However, when the job offer from Omaha arrived, my husband and I felt pulled back to our Midwestern roots.  We wanted our kids to know our families — not to just see them once or twice a year.  At the time, we were thinking mainly about our parents, our kids’ grandparents.  I only have one younger sister; she was also living in Omaha with her husband and expecting their first son. I remember thinking that it’d be fun for us to hang out together with our kids. But, the biggest bonus wasn’t even on my radar: cousins.

This past week, I took my youngest son and his four-year-old cousin (AKA best friend) to the Children’s Museum.  As I watched them laugh, run and hug each other spontaneously, it occurred to me that cousins offer all of the best things about family:  love, loyalty, unconditional acceptance, friendship and fun with none of the issues that can darken sibling relationships:  fighting, jealousy, competitiveness or just button-pushing in general.

This pure, genuine love extends to our cousins who live outside Omaha, too.  While I love our adult relatives, it is the kids who turn every family event into a full-blown party.  The anticipation of a road trip to Des Moines carries the same level of excitement as a trip to Disney World!  If you’ve grown up with family nearby, this probably seems incredibly obvious.  But for me, I am grateful for this unintentional gift to my kids; it is one of our family’s greatest blessings.

The Sweet Spot of Life

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Today was a perfectly ordinary day.  After a long winter break, my tweens returned to school; I spent the afternoon with my preschooler, playing with Legos and visiting his grandparents.  During the past five years, we’ve had countless sweet, simple days just like today.  In four short months my buddy and I will close this chapter.  His final preschool year will end; we will no longer have long stretches of time to spend exploring the Zoo, doing Mud Pies at the Forest or playing at the Children’s Museum.  He will be off to full-day kindergarten.  I’m excited for him, but sad for me. . .

I’m also thankful to be at this stage of life.  We’ve graduated from sleepless nights, diapers, nursing, potty training, the floppy fish phase (when your unruly toddler disagrees with you and throws him or herself on the ground and pretends to be a fish out of water while screaming at the top of his or her lungs).  Today, my kids are pretty much self-sufficient.  And, they are fun (mostly).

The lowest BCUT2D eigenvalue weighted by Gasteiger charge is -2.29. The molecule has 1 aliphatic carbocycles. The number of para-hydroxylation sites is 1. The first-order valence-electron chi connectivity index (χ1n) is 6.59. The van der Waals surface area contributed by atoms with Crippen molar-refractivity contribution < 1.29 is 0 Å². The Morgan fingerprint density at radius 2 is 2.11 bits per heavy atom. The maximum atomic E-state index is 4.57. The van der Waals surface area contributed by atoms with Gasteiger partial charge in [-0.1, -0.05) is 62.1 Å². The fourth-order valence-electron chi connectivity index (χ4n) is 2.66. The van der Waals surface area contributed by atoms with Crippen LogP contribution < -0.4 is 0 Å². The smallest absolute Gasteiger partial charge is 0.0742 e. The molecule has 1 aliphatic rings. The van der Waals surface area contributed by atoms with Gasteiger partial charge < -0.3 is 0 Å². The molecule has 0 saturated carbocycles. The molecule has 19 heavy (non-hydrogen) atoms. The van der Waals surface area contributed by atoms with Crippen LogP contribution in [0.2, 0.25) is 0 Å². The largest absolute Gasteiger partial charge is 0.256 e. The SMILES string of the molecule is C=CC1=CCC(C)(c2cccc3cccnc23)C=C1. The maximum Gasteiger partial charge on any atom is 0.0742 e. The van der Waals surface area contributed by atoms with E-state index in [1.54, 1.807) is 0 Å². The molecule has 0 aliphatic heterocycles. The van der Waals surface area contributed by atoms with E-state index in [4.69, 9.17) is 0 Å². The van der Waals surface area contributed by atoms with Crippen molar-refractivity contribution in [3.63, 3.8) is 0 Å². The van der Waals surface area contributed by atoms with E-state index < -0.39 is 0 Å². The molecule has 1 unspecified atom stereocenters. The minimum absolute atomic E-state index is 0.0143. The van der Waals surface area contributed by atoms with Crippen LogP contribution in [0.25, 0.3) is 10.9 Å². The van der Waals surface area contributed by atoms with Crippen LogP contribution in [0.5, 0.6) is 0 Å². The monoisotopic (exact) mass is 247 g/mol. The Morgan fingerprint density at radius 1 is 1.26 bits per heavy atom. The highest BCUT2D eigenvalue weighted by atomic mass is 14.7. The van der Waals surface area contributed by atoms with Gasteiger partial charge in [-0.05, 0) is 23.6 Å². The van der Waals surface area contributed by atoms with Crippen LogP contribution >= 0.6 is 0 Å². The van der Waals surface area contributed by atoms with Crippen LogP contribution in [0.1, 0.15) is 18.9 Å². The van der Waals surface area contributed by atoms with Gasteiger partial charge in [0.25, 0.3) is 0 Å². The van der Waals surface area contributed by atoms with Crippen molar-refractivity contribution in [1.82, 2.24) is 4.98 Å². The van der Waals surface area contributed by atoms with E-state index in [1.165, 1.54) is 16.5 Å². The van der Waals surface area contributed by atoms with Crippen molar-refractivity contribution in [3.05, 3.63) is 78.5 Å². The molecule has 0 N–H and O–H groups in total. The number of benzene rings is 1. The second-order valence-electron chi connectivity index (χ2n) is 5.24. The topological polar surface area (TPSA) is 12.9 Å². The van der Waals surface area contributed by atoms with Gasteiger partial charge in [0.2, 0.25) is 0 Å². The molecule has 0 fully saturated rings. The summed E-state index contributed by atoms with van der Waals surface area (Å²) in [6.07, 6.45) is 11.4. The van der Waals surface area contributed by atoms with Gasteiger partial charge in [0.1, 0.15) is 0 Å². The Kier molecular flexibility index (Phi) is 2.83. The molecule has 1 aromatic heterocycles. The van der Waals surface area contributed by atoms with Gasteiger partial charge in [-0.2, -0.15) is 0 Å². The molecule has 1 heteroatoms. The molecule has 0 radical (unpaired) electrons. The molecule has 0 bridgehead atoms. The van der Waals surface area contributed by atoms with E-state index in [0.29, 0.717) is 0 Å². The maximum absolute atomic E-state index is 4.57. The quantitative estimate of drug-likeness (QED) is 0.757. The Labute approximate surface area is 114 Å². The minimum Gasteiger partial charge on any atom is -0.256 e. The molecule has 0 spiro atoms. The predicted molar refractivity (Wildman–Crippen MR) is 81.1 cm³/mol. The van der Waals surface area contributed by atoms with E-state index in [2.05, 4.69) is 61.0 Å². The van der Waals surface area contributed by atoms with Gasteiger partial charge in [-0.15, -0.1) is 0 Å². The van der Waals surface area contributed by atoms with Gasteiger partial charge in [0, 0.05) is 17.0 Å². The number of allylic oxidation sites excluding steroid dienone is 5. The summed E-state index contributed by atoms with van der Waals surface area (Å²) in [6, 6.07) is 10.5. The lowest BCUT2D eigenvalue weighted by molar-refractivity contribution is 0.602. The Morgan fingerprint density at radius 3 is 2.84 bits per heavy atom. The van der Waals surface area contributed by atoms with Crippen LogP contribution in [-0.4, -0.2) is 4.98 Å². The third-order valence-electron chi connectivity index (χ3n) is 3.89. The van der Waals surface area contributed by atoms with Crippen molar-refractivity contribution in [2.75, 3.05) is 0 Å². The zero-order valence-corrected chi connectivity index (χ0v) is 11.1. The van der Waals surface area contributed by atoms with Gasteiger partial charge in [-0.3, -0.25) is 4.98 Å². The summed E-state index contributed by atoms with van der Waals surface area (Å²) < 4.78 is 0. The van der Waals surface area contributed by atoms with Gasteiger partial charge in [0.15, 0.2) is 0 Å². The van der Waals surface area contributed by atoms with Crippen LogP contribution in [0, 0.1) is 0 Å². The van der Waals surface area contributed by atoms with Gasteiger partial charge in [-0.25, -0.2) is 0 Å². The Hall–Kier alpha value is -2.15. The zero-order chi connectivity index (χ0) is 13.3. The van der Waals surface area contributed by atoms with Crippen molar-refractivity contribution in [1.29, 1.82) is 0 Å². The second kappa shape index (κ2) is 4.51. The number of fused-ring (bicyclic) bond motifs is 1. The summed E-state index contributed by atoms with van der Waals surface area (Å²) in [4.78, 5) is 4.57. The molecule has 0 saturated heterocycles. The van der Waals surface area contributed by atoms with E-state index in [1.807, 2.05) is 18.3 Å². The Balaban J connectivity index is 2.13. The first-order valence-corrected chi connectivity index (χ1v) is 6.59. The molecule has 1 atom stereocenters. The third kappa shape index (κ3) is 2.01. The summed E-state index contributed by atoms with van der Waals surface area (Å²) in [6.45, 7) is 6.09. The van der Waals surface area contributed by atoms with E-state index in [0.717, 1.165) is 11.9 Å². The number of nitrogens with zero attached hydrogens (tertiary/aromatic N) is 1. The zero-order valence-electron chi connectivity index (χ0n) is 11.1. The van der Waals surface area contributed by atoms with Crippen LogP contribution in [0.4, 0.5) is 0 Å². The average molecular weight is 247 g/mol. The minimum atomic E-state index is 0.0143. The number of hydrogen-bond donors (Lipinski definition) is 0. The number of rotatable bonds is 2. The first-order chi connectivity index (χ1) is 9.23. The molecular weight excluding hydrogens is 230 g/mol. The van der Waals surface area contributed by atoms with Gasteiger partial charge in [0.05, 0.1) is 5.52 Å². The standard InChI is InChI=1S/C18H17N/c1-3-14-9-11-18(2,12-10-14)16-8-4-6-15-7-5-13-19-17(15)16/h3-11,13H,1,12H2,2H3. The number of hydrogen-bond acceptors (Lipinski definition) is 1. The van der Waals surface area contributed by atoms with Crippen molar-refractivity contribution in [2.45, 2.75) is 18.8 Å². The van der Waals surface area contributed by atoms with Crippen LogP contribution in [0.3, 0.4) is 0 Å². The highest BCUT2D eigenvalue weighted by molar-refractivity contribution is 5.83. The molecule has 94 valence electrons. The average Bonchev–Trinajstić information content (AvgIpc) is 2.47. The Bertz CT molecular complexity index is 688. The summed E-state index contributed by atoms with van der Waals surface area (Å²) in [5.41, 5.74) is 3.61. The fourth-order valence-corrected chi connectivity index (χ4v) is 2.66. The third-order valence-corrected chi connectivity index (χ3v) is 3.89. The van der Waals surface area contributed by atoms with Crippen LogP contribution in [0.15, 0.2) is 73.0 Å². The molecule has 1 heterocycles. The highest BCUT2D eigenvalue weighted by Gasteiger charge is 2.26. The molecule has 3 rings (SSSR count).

My dad recently told me that I was entering the “sweet spot of life.” He said that at 40, you know who you are and you’re are still healthy enough to do what you want. Today, I find myself agreeing with him.  I wouldn’t trade this phase for anything.

Happiness or Thankfulness, Which Comes First?

Thankful

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My daughter brought this piece of artwork home from school last year. I still love it.  On days when happiness eludes me, it cheerily reminds me that I am in control — it’s all about perspective.

For example:

•When my precious children fight like cats and dogs, I remind myself how hard I prayed for children and how lucky I am to experience motherhood, even if it’s not always exactly how I imagined it.

•When I sort the twelve piles of laundry that need to be done today, I remind myself that I am blessed to care for three active children and a husband . . . and to own laundry machines.

•When I’m unloading and filling my dishwasher for the third time since 6:30 a.m., I remind myself that I am blessed to have enough food to feed a healthy, growing family. . .and a dishwasher, too.

•When I wearily pick up all of the evidence of my family’s loud, messy life at the end of the day, I remind myself that it’s my privilege.

Life is all about perspective and making the choice to be thankful.  I choose to be thankful — again and again and again.

2016: A Year of Grateful and Authentic Living

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My daughter recently turned nine and a friend sent me this article titled “To My Daughter, At Halftime” http://www.huffingtonpost.com/whitney-fleming/to-my-daughter-at-halftime_b_6580468.html on her birthday.  It’s a beautiful, wise letter. Most startling:  it simply hadn’t occurred to me that my own sweet daughter was halfway out of my house!  Life is so busy right now.  Days are scheduled down to the minute.  It’s a race for us to make it through each week.  I’d been so busy making sure that I was maximizing my three children’s schedules on a daily, weekly and monthly basis that I hadn’t stopped to consider how fast it was all going. . .

Then, in October, I celebrated my 40th birthday.  I paused and considered that I had also reached a “halftime” of sorts.  I hope that I live way past 80, but it’s an appropriate time to pause, reflect and plan.

I often tell my kids to begin with the end in mind.  Where do you want to end up?  Now, how are you going to get there?  For me, my goal is to end my life with a deep sense of gratitude and a sincere belief that I lived an authentic life.

My goal over the next 12 months is to take time and to give thanks and to reflect honestly on both the beauty and tragedy of life.